So what’s the best way to watch the Springboks play in Japan? Some say DStv is the only way, while others mention 3rd party sites they swear are legit. Others don’t even flinch when they talk about pirate streams, and what about DStv Now password sharing?
The reality is actually really straightforward, but it’s important to get it right because making the wrong choice could be very costly.
DStv is the only service with the rights to the RWC in SA. Anything else is dodgy. So that means watching via decoder or online using DStv Now. Want to watch for free? Find a good pub or find an accommodating mate and camp out on their couch. Just keep an eye on those start times because all the Bok pool games kick off around midday SA time.
But what about your friend that swears by this other site that looks legit – and it’s free?
What’s the worst that can happen?
Think about it – the sites that distribute illegal content make money by selling ad space, often to malicious websites (aka “malvertising”), or by using the site to distribute malware. This malware can give access to a user’s computer, allowing hackers to steal sensitive information like banking login details or browsing history, get access to the webcam, encrypt all the information on the hard drive, or worse.
A 2018 study conducted at Carnegie Mellon University found:
“The more our users visited piracy sites, we found,… the more often their machines got infected with malware. Specifically, whenever they doubled the time they spent on piracy sites, they increased the number of malware processes running on their machines by 20 percent.”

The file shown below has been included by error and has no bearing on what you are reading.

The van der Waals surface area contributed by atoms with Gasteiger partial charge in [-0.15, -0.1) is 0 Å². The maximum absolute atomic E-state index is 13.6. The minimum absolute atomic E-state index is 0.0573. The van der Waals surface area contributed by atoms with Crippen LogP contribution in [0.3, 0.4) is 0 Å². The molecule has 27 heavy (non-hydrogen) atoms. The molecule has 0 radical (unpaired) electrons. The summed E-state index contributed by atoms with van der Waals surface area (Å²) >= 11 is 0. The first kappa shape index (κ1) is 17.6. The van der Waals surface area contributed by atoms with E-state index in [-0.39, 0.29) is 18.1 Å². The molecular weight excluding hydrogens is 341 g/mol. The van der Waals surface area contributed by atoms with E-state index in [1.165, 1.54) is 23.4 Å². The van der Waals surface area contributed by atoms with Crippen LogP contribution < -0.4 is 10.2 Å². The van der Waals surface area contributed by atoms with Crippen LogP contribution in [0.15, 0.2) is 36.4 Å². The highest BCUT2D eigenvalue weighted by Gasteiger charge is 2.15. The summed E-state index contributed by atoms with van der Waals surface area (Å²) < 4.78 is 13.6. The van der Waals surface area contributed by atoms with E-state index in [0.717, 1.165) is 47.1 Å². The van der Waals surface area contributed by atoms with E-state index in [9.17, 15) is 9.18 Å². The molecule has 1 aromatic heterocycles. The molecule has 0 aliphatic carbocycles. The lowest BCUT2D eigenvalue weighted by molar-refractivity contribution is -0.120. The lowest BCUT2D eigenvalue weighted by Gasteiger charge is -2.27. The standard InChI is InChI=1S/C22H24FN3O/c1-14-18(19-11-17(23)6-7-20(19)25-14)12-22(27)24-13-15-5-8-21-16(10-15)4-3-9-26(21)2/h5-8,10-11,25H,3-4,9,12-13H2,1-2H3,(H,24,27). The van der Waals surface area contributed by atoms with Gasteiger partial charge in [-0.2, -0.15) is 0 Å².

The study went on to say:
“…providing content for free is not an altruistic motive. These sites make money in a variety of ways – predominantly from advertising. Many of these ads though can carry malware, adware and other questionable tracking software … Some other sites are purely malicious. They host infringing content to attract the users and then infect their machines with malware, Trojans and other tracking software which is used for a variety of security breaches to turn into money.”
But I paid for this site!
Illegal streams can be highly sophisticated and often look totally legitimate, even asking for credit card details. Just because someone pays to access a site doesn’t make it a legal transaction, and these sites most definitely don’t have the rights to the RWC in SA. Beware giving credit card details to a dodgy site.
But surely VPNs are safe?
What about VPNs and overseas sites? The key point is this isn’t legal and piracy detection systems are in place to find and shut these streams down – and if that happens there won’t be a refund of the subscription.
On top of this, end-users themselves can be held legally liable for illegal viewing, resulting in major fines.
What about password-sharing?
Password sharing for DStv Now is another alternative some have considered. For the person not paying for the DStv subscription, it seems to be a free ride, but what about the subscriber?
DStv Now is limited to two concurrent streams, so if just two additional people use their login details, the original subscriber may find themselves unable to keep up with the rugby. And if two people know those details, there’s no guarantee they’ve not been shared much more widely.
The safest thing for each DStv subscriber to do is to change their password and make sure they’re able to get the return from their investment.
This article was published in partnership with Connected Video.